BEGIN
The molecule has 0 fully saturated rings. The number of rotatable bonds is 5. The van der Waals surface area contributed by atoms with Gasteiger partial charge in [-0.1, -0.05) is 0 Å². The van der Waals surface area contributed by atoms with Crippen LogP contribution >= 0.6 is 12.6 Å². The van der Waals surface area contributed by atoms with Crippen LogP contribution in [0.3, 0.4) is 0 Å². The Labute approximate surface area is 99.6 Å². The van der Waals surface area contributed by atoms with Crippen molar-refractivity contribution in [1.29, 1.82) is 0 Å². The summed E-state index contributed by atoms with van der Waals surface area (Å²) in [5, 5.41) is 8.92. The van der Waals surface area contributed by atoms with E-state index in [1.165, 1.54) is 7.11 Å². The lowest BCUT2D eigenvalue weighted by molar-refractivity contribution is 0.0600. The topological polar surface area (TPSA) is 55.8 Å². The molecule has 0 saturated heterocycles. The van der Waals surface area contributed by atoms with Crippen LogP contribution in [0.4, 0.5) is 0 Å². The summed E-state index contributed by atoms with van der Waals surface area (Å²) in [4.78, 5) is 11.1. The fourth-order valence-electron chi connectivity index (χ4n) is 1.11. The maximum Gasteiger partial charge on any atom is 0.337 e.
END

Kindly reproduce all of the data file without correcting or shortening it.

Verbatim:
The molecule has 0 fully saturated rings. The number of rotatable bonds is 5. The van der Waals surface area contributed by atoms with Gasteiger partial charge in [-0.1, -0.05) is 0 Å². The van der Waals surface area contributed by atoms with Crippen LogP contribution >= 0.6 is 12.6 Å². The van der Waals surface area contributed by atoms with Crippen LogP contribution in [0.3, 0.4) is 0 Å². The Labute approximate surface area is 99.6 Å². The van der Waals surface area contributed by atoms with Crippen molar-refractivity contribution in [1.29, 1.82) is 0 Å². The summed E-state index contributed by atoms with van der Waals surface area (Å²) in [5, 5.41) is 8.92. The van der Waals surface area contributed by atoms with E-state index in [1.165, 1.54) is 7.11 Å². The lowest BCUT2D eigenvalue weighted by molar-refractivity contribution is 0.0600. The topological polar surface area (TPSA) is 55.8 Å². The molecule has 0 saturated heterocycles. The van der Waals surface area contributed by atoms with Crippen LogP contribution in [0.4, 0.5) is 0 Å². The summed E-state index contributed by atoms with van der Waals surface area (Å²) in [4.78, 5) is 11.1. The fourth-order valence-electron chi connectivity index (χ4n) is 1.11. The maximum Gasteiger partial charge on any atom is 0.337 e.